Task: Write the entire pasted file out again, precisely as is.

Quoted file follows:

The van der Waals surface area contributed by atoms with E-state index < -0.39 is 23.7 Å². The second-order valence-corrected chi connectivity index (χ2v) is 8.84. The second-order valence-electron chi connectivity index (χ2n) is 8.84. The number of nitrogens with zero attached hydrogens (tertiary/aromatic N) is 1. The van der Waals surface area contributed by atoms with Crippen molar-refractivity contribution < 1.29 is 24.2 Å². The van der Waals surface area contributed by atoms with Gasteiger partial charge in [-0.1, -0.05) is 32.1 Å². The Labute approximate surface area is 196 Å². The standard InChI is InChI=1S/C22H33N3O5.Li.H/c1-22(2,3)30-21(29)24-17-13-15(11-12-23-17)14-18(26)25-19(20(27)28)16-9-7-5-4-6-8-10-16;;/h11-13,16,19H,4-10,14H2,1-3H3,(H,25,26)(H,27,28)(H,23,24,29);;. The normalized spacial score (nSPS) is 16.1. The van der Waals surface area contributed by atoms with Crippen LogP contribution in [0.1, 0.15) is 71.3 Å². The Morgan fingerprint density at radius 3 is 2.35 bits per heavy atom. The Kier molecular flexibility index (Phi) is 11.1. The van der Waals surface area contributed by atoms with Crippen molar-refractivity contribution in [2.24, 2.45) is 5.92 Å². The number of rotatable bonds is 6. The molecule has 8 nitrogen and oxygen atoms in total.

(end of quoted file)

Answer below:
The van der Waals surface area contributed by atoms with E-state index < -0.39 is 23.7 Å². The second-order valence-corrected chi connectivity index (χ2v) is 8.84. The second-order valence-electron chi connectivity index (χ2n) is 8.84. The number of nitrogens with zero attached hydrogens (tertiary/aromatic N) is 1. The van der Waals surface area contributed by atoms with Crippen molar-refractivity contribution < 1.29 is 24.2 Å². The van der Waals surface area contributed by atoms with Gasteiger partial charge in [-0.1, -0.05) is 32.1 Å². The Labute approximate surface area is 196 Å². The standard InChI is InChI=1S/C22H33N3O5.Li.H/c1-22(2,3)30-21(29)24-17-13-15(11-12-23-17)14-18(26)25-19(20(27)28)16-9-7-5-4-6-8-10-16;;/h11-13,16,19H,4-10,14H2,1-3H3,(H,25,26)(H,27,28)(H,23,24,29);;. The normalized spacial score (nSPS) is 16.1. The van der Waals surface area contributed by atoms with Crippen LogP contribution in [0.1, 0.15) is 71.3 Å². The Morgan fingerprint density at radius 3 is 2.35 bits per heavy atom. The Kier molecular flexibility index (Phi) is 11.1. The van der Waals surface area contributed by atoms with Crippen molar-refractivity contribution in [2.24, 2.45) is 5.92 Å². The number of rotatable bonds is 6. The molecule has 8 nitrogen and oxygen atoms in total.